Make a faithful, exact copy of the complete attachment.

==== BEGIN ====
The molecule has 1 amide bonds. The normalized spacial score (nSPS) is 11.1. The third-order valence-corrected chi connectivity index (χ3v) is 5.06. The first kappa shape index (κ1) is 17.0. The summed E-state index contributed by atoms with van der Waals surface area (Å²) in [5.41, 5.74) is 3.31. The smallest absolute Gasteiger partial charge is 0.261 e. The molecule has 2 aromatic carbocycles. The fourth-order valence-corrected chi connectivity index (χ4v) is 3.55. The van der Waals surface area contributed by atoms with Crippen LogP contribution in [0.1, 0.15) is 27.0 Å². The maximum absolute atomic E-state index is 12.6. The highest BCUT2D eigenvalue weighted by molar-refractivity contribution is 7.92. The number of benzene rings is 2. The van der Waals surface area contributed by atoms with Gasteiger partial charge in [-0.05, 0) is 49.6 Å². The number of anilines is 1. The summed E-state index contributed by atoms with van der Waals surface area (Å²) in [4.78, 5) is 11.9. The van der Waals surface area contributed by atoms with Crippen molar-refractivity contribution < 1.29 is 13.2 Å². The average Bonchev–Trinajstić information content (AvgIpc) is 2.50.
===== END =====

The molecule has 1 amide bonds. The normalized spacial score (nSPS) is 11.1. The third-order valence-corrected chi connectivity index (χ3v) is 5.06. The first kappa shape index (κ1) is 17.0. The summed E-state index contributed by atoms with van der Waals surface area (Å²) in [5.41, 5.74) is 3.31. The smallest absolute Gasteiger partial charge is 0.261 e. The molecule has 2 aromatic carbocycles. The fourth-order valence-corrected chi connectivity index (χ4v) is 3.55. The van der Waals surface area contributed by atoms with Crippen LogP contribution in [0.1, 0.15) is 27.0 Å². The maximum absolute atomic E-state index is 12.6. The highest BCUT2D eigenvalue weighted by molar-refractivity contribution is 7.92. The number of benzene rings is 2. The van der Waals surface area contributed by atoms with Gasteiger partial charge in [-0.05, 0) is 49.6 Å². The number of anilines is 1. The summed E-state index contributed by atoms with van der Waals surface area (Å²) in [4.78, 5) is 11.9. The van der Waals surface area contributed by atoms with Crippen molar-refractivity contribution < 1.29 is 13.2 Å². The average Bonchev–Trinajstić information content (AvgIpc) is 2.50.